She wasn’t the only person who quoted cherry-picked research results to me from the internet. I also heard weigh-related rants from the opposite side, the body-acceptance movement. I heard people ranting about how society pushes starvation and unrealistic body-image on men and women. Which is absolutely true, just as the threats of obesity are, but these were people who weren’t threatened by under-eating. These arguments always came from people who were fatter than they liked to be, they didn’t want to do anything about it, so they were merely looking for research (and opinions) that confirmed them.
In an ideal world my anorexic room mate would have read about body acceptance, and the softies about the risk of excess fat and lack of exercise. But we all know that will never happen.
Hearing only the advice you don’t need is a problem beyond the scope of this blog post. It starts with slicing up the world in a way that brings us the conclusions we wanted to hear (kill the rich, punish the poor, need to eat, don’t need to exercise, etc) and asking the questions that make us look right. We don’t even have to know how to do it – our chosen bubble does it for us.
Jordan Peterson might be right about his observation of (some of) today’s parents spoiling their kids with zero discipline and the lack of clear rules and regarding them like little, drooling fountains of wisdom – that eventually gets to their little heads and sets them up to becoming a failure in life and insufferable adults. But guess who will take Peterson’s advice to heart? The ones who already wanted to discipline the hell out of their kids. Parents who regard their kids as little parasites and are desperate for any excuse to dominate them and teach them how to serve their parents. Guess who will read Peterson’s disturbing advice on how to beat your children (legally)? No, not the parents who went overboard with the rainbow unicorn parenting nonsense. It is people who already had an inclination to beat their children, who will happily embrace Peterson’s lobster-inspired arguments for child-beating, and then some. The kind of coddling parents Peterson talks about before he lays out his counter-argument will never read his book.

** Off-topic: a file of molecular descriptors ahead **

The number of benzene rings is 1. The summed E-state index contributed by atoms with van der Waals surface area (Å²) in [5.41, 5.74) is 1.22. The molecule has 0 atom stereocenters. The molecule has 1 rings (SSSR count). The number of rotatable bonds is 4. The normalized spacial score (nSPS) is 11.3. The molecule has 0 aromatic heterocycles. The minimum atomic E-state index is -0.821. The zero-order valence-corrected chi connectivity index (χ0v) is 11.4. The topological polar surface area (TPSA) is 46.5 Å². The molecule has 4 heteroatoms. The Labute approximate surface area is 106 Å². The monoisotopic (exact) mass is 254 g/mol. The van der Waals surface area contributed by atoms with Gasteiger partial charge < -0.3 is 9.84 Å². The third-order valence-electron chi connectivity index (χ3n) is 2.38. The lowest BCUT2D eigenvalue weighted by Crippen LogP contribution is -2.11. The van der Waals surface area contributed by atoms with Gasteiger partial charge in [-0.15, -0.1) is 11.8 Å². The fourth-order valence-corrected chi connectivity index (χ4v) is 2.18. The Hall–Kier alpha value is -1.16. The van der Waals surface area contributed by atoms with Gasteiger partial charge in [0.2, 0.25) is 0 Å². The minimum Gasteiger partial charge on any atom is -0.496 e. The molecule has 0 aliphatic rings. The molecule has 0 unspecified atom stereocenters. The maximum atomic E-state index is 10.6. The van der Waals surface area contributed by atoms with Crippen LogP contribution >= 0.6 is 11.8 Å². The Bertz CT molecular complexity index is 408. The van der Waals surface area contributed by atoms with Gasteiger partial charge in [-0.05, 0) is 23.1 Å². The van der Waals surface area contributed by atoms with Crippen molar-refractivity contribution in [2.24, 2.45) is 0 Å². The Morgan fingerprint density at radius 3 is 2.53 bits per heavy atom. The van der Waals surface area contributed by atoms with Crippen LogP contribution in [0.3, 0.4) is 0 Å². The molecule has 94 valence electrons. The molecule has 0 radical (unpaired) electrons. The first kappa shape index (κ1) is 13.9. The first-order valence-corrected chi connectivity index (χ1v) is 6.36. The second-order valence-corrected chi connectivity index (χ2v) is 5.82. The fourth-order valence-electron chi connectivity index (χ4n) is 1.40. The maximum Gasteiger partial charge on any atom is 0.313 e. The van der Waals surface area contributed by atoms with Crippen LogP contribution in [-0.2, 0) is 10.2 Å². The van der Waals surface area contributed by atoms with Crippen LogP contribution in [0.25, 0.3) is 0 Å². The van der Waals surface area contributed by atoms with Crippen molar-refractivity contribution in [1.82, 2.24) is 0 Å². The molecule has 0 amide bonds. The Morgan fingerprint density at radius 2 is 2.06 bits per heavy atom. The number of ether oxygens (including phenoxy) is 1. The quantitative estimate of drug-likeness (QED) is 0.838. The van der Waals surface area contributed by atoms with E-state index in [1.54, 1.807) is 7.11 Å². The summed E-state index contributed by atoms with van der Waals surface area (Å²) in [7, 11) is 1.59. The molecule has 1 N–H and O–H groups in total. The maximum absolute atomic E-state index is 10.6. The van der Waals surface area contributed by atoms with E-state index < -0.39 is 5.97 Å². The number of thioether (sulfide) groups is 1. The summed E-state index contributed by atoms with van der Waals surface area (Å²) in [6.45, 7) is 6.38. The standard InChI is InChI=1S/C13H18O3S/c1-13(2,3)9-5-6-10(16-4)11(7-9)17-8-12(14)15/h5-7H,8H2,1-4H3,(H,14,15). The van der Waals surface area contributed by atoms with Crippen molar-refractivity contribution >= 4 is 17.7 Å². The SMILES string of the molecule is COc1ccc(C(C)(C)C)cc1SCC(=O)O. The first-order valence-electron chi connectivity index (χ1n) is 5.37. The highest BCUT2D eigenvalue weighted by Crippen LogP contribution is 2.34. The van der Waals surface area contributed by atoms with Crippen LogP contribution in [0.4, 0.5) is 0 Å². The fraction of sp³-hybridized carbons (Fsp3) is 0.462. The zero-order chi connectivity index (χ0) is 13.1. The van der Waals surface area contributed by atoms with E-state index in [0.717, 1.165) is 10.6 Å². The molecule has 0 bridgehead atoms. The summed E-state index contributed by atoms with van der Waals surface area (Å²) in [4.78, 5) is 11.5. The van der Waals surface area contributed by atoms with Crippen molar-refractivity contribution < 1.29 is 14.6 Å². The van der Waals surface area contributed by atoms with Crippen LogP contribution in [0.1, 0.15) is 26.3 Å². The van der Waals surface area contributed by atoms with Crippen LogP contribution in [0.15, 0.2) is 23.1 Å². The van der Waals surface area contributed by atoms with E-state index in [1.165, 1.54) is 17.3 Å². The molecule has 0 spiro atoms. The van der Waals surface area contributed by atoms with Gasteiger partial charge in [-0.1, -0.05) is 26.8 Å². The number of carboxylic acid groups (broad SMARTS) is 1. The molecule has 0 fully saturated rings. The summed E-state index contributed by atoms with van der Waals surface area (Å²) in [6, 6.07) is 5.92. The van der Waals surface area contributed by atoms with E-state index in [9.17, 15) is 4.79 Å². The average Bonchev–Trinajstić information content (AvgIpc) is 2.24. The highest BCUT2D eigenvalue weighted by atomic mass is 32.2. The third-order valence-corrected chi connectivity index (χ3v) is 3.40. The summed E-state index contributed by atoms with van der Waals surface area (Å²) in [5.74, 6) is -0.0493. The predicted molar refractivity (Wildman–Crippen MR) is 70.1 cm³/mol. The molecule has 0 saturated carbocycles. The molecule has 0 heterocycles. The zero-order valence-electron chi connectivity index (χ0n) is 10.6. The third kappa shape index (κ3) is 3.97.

Promoting assertive behavior also only works well on people who are already self-centered and pushy. A pushover will hear the advice, nod a little, and carry on being a pushover. Similarly, promoting selflessness and unreasonable altruism will always find a grateful audience among the captive underdogs who are scared to be less altruistic, people who would be punished if they ever refused to serve. They will lap up any ideology that claims that servitude is somehow the noble thing or that it gets rewarded. In the afterlife, if nothing else.
My co-translator eventually yielded that day, but I heard that he went on to ask others about the proper English translation of ‘Izland’. I have no idea who confirmed his logical-sounding hypothesis, if it happened at all. All I know is that the translated text went into print with ‘island’ as a translation for ‘Izland’ and he twisted the sentence until it made sense like that. Because that sounded more logical.